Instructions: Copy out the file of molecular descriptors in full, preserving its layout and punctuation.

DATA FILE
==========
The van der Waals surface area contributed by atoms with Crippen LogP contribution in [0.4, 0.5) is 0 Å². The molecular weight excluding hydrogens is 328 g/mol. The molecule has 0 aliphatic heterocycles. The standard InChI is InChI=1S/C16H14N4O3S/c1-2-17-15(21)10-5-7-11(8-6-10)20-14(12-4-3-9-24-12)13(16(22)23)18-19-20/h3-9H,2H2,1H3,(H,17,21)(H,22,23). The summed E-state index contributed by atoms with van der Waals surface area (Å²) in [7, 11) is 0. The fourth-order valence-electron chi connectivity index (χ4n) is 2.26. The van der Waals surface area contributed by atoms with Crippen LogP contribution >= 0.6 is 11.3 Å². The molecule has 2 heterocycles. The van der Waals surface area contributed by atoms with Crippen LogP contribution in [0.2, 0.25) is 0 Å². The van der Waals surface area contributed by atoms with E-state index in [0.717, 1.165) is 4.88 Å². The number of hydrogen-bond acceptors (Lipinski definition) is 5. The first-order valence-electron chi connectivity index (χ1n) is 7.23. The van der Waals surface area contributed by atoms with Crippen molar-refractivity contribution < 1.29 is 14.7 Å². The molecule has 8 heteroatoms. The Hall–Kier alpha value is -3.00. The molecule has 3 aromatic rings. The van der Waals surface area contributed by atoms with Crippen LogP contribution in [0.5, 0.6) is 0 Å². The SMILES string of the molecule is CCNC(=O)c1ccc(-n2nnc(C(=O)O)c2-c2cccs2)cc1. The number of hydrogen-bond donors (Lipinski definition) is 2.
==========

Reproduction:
The van der Waals surface area contributed by atoms with Crippen LogP contribution in [0.4, 0.5) is 0 Å². The molecular weight excluding hydrogens is 328 g/mol. The molecule has 0 aliphatic heterocycles. The standard InChI is InChI=1S/C16H14N4O3S/c1-2-17-15(21)10-5-7-11(8-6-10)20-14(12-4-3-9-24-12)13(16(22)23)18-19-20/h3-9H,2H2,1H3,(H,17,21)(H,22,23). The summed E-state index contributed by atoms with van der Waals surface area (Å²) in [7, 11) is 0. The fourth-order valence-electron chi connectivity index (χ4n) is 2.26. The van der Waals surface area contributed by atoms with Crippen LogP contribution >= 0.6 is 11.3 Å². The molecule has 2 heterocycles. The van der Waals surface area contributed by atoms with Crippen LogP contribution in [0.2, 0.25) is 0 Å². The van der Waals surface area contributed by atoms with E-state index in [0.717, 1.165) is 4.88 Å². The number of hydrogen-bond acceptors (Lipinski definition) is 5. The first-order valence-electron chi connectivity index (χ1n) is 7.23. The van der Waals surface area contributed by atoms with Crippen molar-refractivity contribution < 1.29 is 14.7 Å². The molecule has 8 heteroatoms. The Hall–Kier alpha value is -3.00. The molecule has 3 aromatic rings. The van der Waals surface area contributed by atoms with Crippen LogP contribution in [0.5, 0.6) is 0 Å². The SMILES string of the molecule is CCNC(=O)c1ccc(-n2nnc(C(=O)O)c2-c2cccs2)cc1. The number of hydrogen-bond donors (Lipinski definition) is 2.